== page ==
In Focus: Vulnerability  

Google must take responsibility for scams

Google must take responsibility for scams
Clone fraud has risen in 2020. Source: FCA

Steve Timms, chairman of the Work and Pensions Committee, has joined calls from the City regulator for internet companies to take responsibility for financial scams promoted on their platforms.

Speaking to FTAdviser, Mr Timms, who is also MP for East Ham, said internet companies such as Google should share responsibility for hosting fraudulent and misleading adverts.

He said: "We do need an obligation on the internet companies - on Google, on Facebook - that they need to take responsibility for what they are putting online at the moment. 

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"They are getting a lot of money from scammers who are placing adverts on their portals, and a lot of people are falling prey to those. We have to have the internet companies accepting their share of the responsibility for what is going wrong at the moment, and helping to resolve it.

"They should not be hosting material that is criminal, and at the moment, they are."

A spokesperson for the FCA told FTAdviser: “Online platforms, such as search engines and social media platforms, are playing an increasingly significant role in putting consumers at risk of harm, by exposing them to adverts for financial products, ranging from scams and promotions of high-risk investments to false or misleading adverts (which can fall within or outside our jurisdiction)."

Mr Timms also said there was a "fundamental requirement for a change in the law" to combat fraudulent material appearing online, especially with the Financial Conduct Authority revealing last month (January) that clone firm fraud has risen exponentially in 2020 (see image, top).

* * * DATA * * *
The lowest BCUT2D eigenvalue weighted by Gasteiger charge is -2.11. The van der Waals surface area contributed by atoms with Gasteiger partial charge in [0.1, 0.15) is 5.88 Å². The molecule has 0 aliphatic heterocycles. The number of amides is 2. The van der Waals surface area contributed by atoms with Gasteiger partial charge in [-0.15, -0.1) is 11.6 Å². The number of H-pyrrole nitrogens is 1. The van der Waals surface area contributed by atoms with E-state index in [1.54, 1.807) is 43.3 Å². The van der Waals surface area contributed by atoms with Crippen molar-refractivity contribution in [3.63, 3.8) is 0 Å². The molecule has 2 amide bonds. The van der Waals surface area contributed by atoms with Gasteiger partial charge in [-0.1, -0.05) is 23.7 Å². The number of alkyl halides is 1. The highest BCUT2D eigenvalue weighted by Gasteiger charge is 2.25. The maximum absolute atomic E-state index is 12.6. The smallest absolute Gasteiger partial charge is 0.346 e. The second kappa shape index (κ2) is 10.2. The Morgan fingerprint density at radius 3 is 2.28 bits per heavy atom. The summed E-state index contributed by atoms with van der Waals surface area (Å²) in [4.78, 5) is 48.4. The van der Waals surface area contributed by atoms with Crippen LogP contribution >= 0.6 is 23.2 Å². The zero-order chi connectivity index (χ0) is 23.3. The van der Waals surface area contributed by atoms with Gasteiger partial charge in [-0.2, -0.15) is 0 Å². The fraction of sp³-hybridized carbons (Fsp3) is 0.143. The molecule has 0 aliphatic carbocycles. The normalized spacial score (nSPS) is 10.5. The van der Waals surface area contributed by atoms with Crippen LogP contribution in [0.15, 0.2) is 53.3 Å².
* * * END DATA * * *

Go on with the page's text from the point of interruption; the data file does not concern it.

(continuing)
Currently, the department for Media, Culture and Sport is bringing its Online Harms bill to parliament, which aims to crack down on the potential for terrorist material to be spread online, among other things. 

However, the bill does not make provisions for protecting consumers against financial harm being carried out online. This is despite the FCA stating in 2020 that this would be an opportunity to clamp down on scams.

The FCA spokesperson added: "We have been in dialogue with Google for some time and while there has been some progress there is much more that they can do to tackle consumer harm.

"Given the scale of harm that investment fraud causes to consumers, many of whom are vulnerable and need the money they have lost for their retirement, the FCA believes that there is a strong case to include financial harms in the Online Safety bill.”

Mr Timms told FTAdviser: "There is much the government needs to do. Much of this problem is online. Now we are about to see in the House of Commons the government's Online Harms bill.

"Now when the secretary of state for Culture, Media and Sport made a statement about this before Christmas, I pressed him that financial harms need to be within the scope of that bill, and he made it pretty clear within his answer it won't be."